Ma mere Christophe Honore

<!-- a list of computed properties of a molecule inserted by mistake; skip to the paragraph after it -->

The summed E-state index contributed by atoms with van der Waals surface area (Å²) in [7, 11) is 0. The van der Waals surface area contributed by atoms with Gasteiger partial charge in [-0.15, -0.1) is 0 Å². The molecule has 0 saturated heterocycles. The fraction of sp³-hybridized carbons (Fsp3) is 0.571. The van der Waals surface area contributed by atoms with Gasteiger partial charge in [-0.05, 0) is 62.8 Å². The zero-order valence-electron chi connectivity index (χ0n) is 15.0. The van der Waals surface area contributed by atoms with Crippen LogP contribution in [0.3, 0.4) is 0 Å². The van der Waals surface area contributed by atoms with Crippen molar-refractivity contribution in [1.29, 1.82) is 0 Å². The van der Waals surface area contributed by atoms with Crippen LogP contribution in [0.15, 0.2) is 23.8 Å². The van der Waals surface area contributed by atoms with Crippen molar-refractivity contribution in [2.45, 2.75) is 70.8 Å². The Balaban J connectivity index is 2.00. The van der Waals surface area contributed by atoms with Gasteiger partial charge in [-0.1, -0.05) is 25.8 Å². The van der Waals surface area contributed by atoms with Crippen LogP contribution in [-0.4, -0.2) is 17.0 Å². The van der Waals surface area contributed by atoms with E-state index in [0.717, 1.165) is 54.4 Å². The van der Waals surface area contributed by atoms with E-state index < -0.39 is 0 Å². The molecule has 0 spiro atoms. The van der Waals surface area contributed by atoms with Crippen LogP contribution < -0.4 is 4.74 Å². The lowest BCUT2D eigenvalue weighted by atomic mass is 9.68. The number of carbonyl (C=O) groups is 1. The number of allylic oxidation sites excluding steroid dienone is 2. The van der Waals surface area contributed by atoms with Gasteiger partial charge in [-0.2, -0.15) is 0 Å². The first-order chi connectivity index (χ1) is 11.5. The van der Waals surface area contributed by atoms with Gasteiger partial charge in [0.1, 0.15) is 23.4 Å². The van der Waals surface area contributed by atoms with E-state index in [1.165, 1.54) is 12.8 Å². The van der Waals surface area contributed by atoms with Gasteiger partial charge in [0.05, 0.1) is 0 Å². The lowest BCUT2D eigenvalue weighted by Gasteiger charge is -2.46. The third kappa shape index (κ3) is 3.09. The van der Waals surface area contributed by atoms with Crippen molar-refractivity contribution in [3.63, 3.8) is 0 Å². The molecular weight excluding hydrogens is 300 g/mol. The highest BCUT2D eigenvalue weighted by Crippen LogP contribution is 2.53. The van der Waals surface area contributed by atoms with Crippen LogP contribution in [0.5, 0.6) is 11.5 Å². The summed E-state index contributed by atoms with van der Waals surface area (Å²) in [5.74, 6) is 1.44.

I have exactly no idea what to make of the random plunge into perversity called Ma Mere and need someone to explain it to me. I know there's a young man (Louis Garrel) who returns from school to find his mother (Isabelle Huppert) separating from his father — father dies, son mourns and mom shrugs. When son discovers dad's stash of porn and dildos, and mom consequently introduces him to her world of sex and swinging, things get more interesting, especially when gorgeous blonde sadist Hansi (Emma de Caunes) happens on the scene. But after two hours of bonking and bad excuses, it's up in the air as to what we simple folk are supposed to make of it. That it's based on a Georges Bataille novel should give me a clue, but what Christophe Honore does with that source is opaque in intent; though he shrewdly frames the action in the new French realist style, thus defusing it of sensationalism, but he also fails to give any interpretation that would provoke greater thoughts than "that looks uncomfortable." True, he's often very clever in the way he evades cheesy eroticism, but if you're going to detach us from the sexual act you'd better have something more to say other than the shoulder-shrug offered here. One can marvel at the creative ways the characters construct their sexuality (and how Huppert breaks various child protection laws), but the total lack of artistic intervention leaves you trapped in a room full of very enthusiastic people who speak a foreign and impenetrable language. Extras include a supremely articulate interview with Honore, a bright and unfazed interview with de Caunes, a superfluous deleted scene and an alternate ending that interjects some random imagery into the notorious shock ending. (Mongrel Media)